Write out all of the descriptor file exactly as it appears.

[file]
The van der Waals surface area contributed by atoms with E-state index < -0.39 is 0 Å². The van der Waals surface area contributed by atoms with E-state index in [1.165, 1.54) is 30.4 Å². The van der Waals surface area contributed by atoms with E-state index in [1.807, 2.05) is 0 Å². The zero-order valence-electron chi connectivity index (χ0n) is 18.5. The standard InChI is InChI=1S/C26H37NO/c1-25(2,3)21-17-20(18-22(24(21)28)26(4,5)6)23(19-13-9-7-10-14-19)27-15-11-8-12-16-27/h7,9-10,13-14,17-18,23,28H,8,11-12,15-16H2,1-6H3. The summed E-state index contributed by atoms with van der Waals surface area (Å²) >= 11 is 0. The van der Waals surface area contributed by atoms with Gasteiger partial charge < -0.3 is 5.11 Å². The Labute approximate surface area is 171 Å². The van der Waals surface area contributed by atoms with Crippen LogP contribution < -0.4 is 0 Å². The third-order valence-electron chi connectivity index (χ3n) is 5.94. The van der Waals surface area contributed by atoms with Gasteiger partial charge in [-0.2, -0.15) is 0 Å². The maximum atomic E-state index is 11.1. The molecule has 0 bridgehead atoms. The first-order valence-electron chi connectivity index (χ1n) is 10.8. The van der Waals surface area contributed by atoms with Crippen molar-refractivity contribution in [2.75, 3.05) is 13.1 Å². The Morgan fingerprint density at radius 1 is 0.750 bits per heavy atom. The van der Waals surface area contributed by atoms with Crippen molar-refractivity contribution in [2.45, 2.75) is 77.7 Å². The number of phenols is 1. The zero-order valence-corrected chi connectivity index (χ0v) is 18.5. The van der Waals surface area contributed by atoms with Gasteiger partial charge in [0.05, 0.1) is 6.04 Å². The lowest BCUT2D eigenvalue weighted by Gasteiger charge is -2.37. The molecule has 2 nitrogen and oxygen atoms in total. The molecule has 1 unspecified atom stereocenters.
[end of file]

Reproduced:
The van der Waals surface area contributed by atoms with E-state index < -0.39 is 0 Å². The van der Waals surface area contributed by atoms with E-state index in [1.165, 1.54) is 30.4 Å². The van der Waals surface area contributed by atoms with E-state index in [1.807, 2.05) is 0 Å². The zero-order valence-electron chi connectivity index (χ0n) is 18.5. The standard InChI is InChI=1S/C26H37NO/c1-25(2,3)21-17-20(18-22(24(21)28)26(4,5)6)23(19-13-9-7-10-14-19)27-15-11-8-12-16-27/h7,9-10,13-14,17-18,23,28H,8,11-12,15-16H2,1-6H3. The summed E-state index contributed by atoms with van der Waals surface area (Å²) >= 11 is 0. The van der Waals surface area contributed by atoms with Gasteiger partial charge < -0.3 is 5.11 Å². The Labute approximate surface area is 171 Å². The van der Waals surface area contributed by atoms with Crippen LogP contribution < -0.4 is 0 Å². The third-order valence-electron chi connectivity index (χ3n) is 5.94. The van der Waals surface area contributed by atoms with Gasteiger partial charge in [-0.2, -0.15) is 0 Å². The maximum atomic E-state index is 11.1. The molecule has 0 bridgehead atoms. The first-order valence-electron chi connectivity index (χ1n) is 10.8. The van der Waals surface area contributed by atoms with Crippen molar-refractivity contribution in [2.75, 3.05) is 13.1 Å². The Morgan fingerprint density at radius 1 is 0.750 bits per heavy atom. The van der Waals surface area contributed by atoms with Crippen molar-refractivity contribution in [2.45, 2.75) is 77.7 Å². The number of phenols is 1. The zero-order valence-corrected chi connectivity index (χ0v) is 18.5. The van der Waals surface area contributed by atoms with Gasteiger partial charge in [0.05, 0.1) is 6.04 Å². The lowest BCUT2D eigenvalue weighted by Gasteiger charge is -2.37. The molecule has 2 nitrogen and oxygen atoms in total. The molecule has 1 unspecified atom stereocenters.